1. Minority men played a role in the Original Six's lawsuit: The Original Six are best known for their groundbreaking research on women directors, which fueled the Directors Guild of America's 1983 discrimination lawsuit against two major Hollywood studios. But they weren't the only ones itching for judicial action. A group of minority men asked the DGA to wait on the lawsuit until they could gather their own statistics and join the case. "The women agreed to wait until the minority males had caught up, which took another year," Hochberg wrote on Reddit. Unfortunately, by the time they did, the judicial overlords had changed hands. "Reagan was elected and had appointed a judge who threw our case out," she added.
2. Statistics made a difference in convincing men to be allies: Men at the DGA and the National Board of Review were initially "hesitant" to support the activism of the recently formed Women's Steering Committee, Dobrow wrote. But when the WSC presented numbers they had gathered on directing assignments in the industry, everything changed. "I think they were surprised to see an organized group of people who were thoroughly prepared with not only research but substantive responses to their questions. We parried every argument with content," Dobrow wrote. Name-checking Gil Cates, Arthur Hiller, Jack Hailey Jr., Boris Sagal, Mel Brooks, and DGA national executive director Michael Franklin as particular friends to the WSC, she added "They were impressed with us and wanted to get on board with the moment we created."
3. In some cases, the women felt punished for their activism: When one Reddit user asked whether the women experienced "retribution" in the industry after the lawsuit, participating members of the Original Six offered different responses. "I was never punished for my activism, in fact, it made me stronger," Hochberg wrote. Cox concurred: "Not that I know of." Littman and Dobrow weren't so positive about how the lawsuit changed the way they were treated by people in the business. "My regret is that the lawsuit was never tried in court so we couldn't go for 'goals and timetables,'" Littman wrote. Dobrow got more specific. "Yes, I was told by one of (liberal) Norman Lear's show runner that I would never work for their company," she wrote.
4. Hiring opportunities got worse once the industry felt the problem was "solved": The number of women hired on television increased 15.5 percent between 1985 and 1995, fueled by the Original Six's lawsuit—but, after that time, the statistics flatlined. In part, Dobrow wrote, the fact that the DGA's lawsuit was thrown out due to a technicality was to blame. But the complacency of the industry was also responsible. "The attention to the issue dissolved because people thought it was solved," she wrote. "Around 2007 the DGA began its diversity task force which still hasn't solved the problem. So here we are—21 years later ... no change."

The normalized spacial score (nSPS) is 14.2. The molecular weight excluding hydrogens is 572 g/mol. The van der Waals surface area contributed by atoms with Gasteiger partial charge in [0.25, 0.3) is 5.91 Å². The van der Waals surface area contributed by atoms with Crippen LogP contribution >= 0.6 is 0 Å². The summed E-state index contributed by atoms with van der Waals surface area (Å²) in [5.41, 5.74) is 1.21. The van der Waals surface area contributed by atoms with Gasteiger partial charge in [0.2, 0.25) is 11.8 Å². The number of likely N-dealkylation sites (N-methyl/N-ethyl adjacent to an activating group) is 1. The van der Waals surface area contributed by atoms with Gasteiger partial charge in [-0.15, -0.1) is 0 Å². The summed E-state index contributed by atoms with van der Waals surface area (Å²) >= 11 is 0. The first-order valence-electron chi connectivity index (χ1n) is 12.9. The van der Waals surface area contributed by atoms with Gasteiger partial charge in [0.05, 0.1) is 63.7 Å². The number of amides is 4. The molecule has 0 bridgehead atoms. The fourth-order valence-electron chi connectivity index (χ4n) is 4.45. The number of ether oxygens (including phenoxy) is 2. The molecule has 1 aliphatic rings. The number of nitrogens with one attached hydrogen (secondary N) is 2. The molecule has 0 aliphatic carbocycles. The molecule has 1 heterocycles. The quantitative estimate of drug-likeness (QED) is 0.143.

5. Outspoken actors can make a difference: When one Reddit user asked how the Original Six felt about actors agitating for better hiring practices in Hollywood, the women voiced their approval in unison. Speaking as a group, they wrote, "The lack of parts for women is a huge problem that reflects the fact that most Hollywood films are written by, for and about mainly white men.... We applaud any demand by actors (both male and female) that Hollywood must reflect the real America."
6. Sometimes, women have to be their own production and distribution companies: How can up-and-coming female filmmakers carry on the Original Six's activism when entry-level jobs are still hard to come by for women in the industry? "Change happens when the haves are forced to share. That is brought about in many different ways: Constant protest, demanding accountability, legal assaults," Hochberg wrote, responding to one curious Reddit user. "Make your own film and be your own Hollywood via your cell phone (camera) and computer (editing and distribution). Just remember—you are supported by all woman of good will."
7. Take Hollywood diversity conversations with a grain of salt: The United Nations Commission on the Status of Women is taking place this week, which prompted one Reddit user to ask whether it might be a viable option to push for an equal representation of women in Hollywood with men by 2020 ("50/50," she wrote). In response, Littman offered some grounded, and characteristically wry, wisdom. Referencing comedian Chris Rock's comments about best documentary short at the Oscars ceremony this year, Littman wrote: "The U.N. Commission should be concerned with saving women's lives, ending honor killings, female mutilation and voting rights." But, she added, "50/50 by 2020 is science fiction."